EU Regulation Nº 650/2012 on Jurisdiction, Applicable Law and Recognition and Enforcement of Decisions in matters of Succession will lend a great deal more certainty to transnational successions however be warned, Ireland has, with the United Kingdom, derogated from the said regulation for the time being. The regulation will apply to deaths after 17th August, 2015 and will nevertheless have an important indirect effect on the administration of certain estates of Irish persons. The regulation will be applicable in Spain making a “choice of law” in favour of Irish law in the will binding, without any double renvoi. For this reason, as from now, it may be important to specify a choice of law on the basis of nationality in any Irish national’s will disposing of Spanish property.
The provisions of a testator’s will require careful consideration in order to mitigate the tax consequences for the disposition of the Estate. Advice should be taken in this regard while drafting a will. Where a married couple with children own a holiday home, for example, and wish to ultimately bequeath the home to their children, they may wish to make mutual wills bequeathing their share of the property to their children with a life estate in favour of the surviving spouse. In this way a double ration of inheritance tax may be avoided.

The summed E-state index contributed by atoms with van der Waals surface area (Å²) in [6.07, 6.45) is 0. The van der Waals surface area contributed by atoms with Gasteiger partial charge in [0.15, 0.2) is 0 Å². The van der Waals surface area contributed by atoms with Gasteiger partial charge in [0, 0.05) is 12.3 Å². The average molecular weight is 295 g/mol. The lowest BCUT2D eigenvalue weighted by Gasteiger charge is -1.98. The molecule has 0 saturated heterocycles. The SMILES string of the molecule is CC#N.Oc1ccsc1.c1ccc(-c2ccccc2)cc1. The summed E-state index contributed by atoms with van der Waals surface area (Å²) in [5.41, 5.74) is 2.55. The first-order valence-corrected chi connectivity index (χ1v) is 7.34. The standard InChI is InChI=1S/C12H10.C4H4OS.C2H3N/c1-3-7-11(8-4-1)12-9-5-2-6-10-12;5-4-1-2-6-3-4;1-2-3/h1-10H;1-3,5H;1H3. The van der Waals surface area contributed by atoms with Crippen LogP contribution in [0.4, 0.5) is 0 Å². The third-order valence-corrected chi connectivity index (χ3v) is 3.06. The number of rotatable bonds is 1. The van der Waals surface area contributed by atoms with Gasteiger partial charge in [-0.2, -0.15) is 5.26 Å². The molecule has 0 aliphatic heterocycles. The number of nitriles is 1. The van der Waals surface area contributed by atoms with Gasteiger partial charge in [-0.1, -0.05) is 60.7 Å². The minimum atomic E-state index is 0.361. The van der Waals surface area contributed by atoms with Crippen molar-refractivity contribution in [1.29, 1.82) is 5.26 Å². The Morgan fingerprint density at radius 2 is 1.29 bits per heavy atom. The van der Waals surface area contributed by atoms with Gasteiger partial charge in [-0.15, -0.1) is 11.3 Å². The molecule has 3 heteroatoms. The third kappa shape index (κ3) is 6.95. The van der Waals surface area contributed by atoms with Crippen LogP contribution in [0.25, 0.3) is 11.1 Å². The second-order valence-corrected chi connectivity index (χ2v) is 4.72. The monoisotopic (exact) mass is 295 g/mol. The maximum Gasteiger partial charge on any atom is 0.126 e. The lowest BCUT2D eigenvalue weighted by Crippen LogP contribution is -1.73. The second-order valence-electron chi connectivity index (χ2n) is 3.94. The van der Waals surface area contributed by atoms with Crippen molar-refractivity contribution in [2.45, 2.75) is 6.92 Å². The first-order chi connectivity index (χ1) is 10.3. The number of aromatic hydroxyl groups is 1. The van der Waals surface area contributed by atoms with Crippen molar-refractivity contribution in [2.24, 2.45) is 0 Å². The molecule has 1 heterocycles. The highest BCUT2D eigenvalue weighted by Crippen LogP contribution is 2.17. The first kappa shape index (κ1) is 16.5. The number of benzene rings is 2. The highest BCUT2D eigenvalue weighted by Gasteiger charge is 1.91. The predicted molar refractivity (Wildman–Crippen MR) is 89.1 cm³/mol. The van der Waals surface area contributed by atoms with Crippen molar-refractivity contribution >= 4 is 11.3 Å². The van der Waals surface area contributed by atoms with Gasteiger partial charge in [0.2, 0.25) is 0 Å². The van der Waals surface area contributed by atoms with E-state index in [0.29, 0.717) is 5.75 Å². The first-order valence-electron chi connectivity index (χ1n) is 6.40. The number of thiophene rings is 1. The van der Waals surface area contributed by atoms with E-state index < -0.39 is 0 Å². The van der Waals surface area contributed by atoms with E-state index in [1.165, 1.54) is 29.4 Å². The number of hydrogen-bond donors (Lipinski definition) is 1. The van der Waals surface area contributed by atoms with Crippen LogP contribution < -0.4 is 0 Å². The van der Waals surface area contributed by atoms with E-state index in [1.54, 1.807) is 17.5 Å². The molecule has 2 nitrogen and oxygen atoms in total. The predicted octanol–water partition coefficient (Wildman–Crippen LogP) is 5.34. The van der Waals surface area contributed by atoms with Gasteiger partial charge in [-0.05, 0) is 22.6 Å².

While inheritance tax is a competence of the Central Spanish State (except in the Basque Country and Navarra) the competence has been transferred to certain Autonomous Communities to strike the inheritance tax for that Community and as such rates may vary from one area to another. In certain Autonomous Communities significant tax free allowances were available to “residents” which meant that the Irish resident, for example, paid a far higher rate of inheritance tax. Of particular interest in this regard is a recent decision of the European Court of Justice (dated 3rd September, 2014) which has found that the Spanish State cannot impose a higher tax rate on non-resident owners of Spanish property than Spanish residents. It may be anticipated that many non-residents who have paid these higher inheritance taxes in recent years will be entitled to recover the tax collected from them.
This article attempts to describe, in the most superficial of ways, relevant aspects of Spanish succession law so as to provide a starting point for the Irish practitioner. It cannot purport to replace specific advice by a properly instructed professional.
Edmund Sweetman B.L. Spanish Legal Services